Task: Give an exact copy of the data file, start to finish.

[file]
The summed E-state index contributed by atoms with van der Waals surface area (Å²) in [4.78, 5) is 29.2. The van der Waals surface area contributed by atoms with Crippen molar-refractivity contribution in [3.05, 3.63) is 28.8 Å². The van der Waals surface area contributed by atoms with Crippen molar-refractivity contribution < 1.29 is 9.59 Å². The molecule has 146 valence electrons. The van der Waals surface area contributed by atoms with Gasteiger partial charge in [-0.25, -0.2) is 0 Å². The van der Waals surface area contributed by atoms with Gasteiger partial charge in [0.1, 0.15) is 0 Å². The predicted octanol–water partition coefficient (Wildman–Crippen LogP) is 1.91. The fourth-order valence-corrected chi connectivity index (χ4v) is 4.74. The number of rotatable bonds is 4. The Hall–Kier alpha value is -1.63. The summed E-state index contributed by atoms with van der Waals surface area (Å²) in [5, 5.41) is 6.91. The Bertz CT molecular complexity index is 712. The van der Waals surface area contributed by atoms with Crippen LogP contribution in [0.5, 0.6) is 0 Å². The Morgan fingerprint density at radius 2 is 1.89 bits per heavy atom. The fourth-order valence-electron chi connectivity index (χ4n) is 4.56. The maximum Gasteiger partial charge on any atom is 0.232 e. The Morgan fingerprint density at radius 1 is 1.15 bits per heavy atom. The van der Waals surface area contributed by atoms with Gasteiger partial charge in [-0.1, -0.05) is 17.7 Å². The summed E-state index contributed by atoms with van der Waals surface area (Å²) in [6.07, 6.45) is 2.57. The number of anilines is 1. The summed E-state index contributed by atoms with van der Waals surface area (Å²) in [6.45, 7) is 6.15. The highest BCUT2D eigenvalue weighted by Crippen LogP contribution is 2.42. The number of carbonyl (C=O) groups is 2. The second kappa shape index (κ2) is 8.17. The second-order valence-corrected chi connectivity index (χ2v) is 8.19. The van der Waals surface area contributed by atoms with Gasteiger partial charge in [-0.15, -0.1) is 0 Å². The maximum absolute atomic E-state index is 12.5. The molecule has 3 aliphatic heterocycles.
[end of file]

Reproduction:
The summed E-state index contributed by atoms with van der Waals surface area (Å²) in [4.78, 5) is 29.2. The van der Waals surface area contributed by atoms with Crippen molar-refractivity contribution in [3.05, 3.63) is 28.8 Å². The van der Waals surface area contributed by atoms with Crippen molar-refractivity contribution < 1.29 is 9.59 Å². The molecule has 146 valence electrons. The van der Waals surface area contributed by atoms with Gasteiger partial charge in [-0.25, -0.2) is 0 Å². The van der Waals surface area contributed by atoms with Gasteiger partial charge in [0.1, 0.15) is 0 Å². The predicted octanol–water partition coefficient (Wildman–Crippen LogP) is 1.91. The fourth-order valence-corrected chi connectivity index (χ4v) is 4.74. The number of rotatable bonds is 4. The Hall–Kier alpha value is -1.63. The summed E-state index contributed by atoms with van der Waals surface area (Å²) in [5, 5.41) is 6.91. The Bertz CT molecular complexity index is 712. The van der Waals surface area contributed by atoms with Crippen LogP contribution in [0.5, 0.6) is 0 Å². The Morgan fingerprint density at radius 2 is 1.89 bits per heavy atom. The fourth-order valence-electron chi connectivity index (χ4n) is 4.56. The maximum Gasteiger partial charge on any atom is 0.232 e. The Morgan fingerprint density at radius 1 is 1.15 bits per heavy atom. The van der Waals surface area contributed by atoms with Gasteiger partial charge in [-0.1, -0.05) is 17.7 Å². The summed E-state index contributed by atoms with van der Waals surface area (Å²) in [6.07, 6.45) is 2.57. The number of anilines is 1. The summed E-state index contributed by atoms with van der Waals surface area (Å²) in [6.45, 7) is 6.15. The highest BCUT2D eigenvalue weighted by Crippen LogP contribution is 2.42. The number of carbonyl (C=O) groups is 2. The second kappa shape index (κ2) is 8.17. The second-order valence-corrected chi connectivity index (χ2v) is 8.19. The van der Waals surface area contributed by atoms with Gasteiger partial charge in [-0.15, -0.1) is 0 Å². The maximum absolute atomic E-state index is 12.5. The molecule has 3 aliphatic heterocycles.